• The explanation of the section further stipulated that I any amount of money has been raised from any allottee within a real-estate project, then the same shall be deemed as an amount which has a commercial effect over this borrowing.
  • Hence, in order to arrive at a proper determination of a financial debt, it is necessary to analyse if such a debt had been disbursed against the consideration for the time value of money which could include any amount which has been raised through an allottee under the real estate project along with an analyses of whether the transaction has a commercial effect over such a borrowing in itself.
  • Considering the above, the NCLAT made the distinction about the fact that the respondents had come before the NCLT as decree holders and not as allottees in the said real estate project and thus NCLAT deemed it right to hold that even though a decree holder has been covered within the definition of a creditor given under Section 3(10) of the IBC, the same decree holder would not fall within the ambit of the definition of creditors which have been classified as financial creditors. Thus such decree holders are not permitted to initiate any CIRP proceedings under Section 7 of the IBC whatsoever.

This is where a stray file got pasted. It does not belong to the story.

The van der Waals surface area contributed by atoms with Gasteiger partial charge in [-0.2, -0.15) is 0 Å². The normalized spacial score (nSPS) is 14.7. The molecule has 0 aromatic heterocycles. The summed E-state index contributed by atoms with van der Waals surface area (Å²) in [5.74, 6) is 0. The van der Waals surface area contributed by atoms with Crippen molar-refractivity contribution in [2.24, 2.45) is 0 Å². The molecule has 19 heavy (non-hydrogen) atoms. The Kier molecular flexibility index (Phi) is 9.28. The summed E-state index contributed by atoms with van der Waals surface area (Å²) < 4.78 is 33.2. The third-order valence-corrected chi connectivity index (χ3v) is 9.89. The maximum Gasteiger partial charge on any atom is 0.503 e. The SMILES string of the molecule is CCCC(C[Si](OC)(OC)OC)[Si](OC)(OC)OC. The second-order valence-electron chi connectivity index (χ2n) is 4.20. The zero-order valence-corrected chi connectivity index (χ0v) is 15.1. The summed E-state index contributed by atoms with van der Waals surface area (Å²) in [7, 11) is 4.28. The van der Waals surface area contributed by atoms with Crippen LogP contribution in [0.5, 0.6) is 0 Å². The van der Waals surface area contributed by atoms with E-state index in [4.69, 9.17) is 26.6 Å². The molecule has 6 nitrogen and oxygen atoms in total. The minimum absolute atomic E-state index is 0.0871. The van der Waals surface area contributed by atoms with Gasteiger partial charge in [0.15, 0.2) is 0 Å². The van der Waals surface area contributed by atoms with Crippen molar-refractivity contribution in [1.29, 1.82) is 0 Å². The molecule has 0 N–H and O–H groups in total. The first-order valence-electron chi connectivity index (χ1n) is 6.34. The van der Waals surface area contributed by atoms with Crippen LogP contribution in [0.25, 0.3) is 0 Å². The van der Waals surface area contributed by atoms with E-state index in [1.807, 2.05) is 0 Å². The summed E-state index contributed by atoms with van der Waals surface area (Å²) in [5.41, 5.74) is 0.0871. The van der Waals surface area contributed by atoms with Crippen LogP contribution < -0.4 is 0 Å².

• Thus as given by the NCLAT under the present case, the respondents had approached the NCLT with the sole objective of executing a decree that had been issued under the UP RERA relying solely on the decision given prior to this in the case of G. Eswara Rao Vs Stressed Assets Stabilisation Fund and Ors. Thus it was found by NCLAT that the application made by the respondents could not be maintainable and thus it set it aside NCLT Delhi’s impugned order which admitted this application under Section 7 under the IBC.
 
Conclusion

Section 7(1) of the Insolvency and Bankruptcy Code, 2016 has now been amended since it now prescribes a minimum threshold limit for the initiation of any insolvency proceedings by home buyers or any allottees under a real estate transaction. This amendment states the following parameters:
  • The newly amended Section 7 maintains that a CIRP needs to be initiated by not less than one hundred allottees or not less than ten per cent of the total number of allottees under the real estate project in question, whichever is less.
  • However, the validity of the 2020 Amendment Act is still being challenged before the Supreme Court.
Even though there are many remedies available to allottees against such developers under the Real Estate (Regulation and Development) Act, 2016 (RERA 2016) as well as under the IBC it is important to note that after an allottee acquires the said recovery certificate under the RERA, 2016, the same cannot be executed through the invocation of Section 7 under the IBC and thus the allottee must then resort to execution proceedings in order to recover his dues against any such builder or developer therein.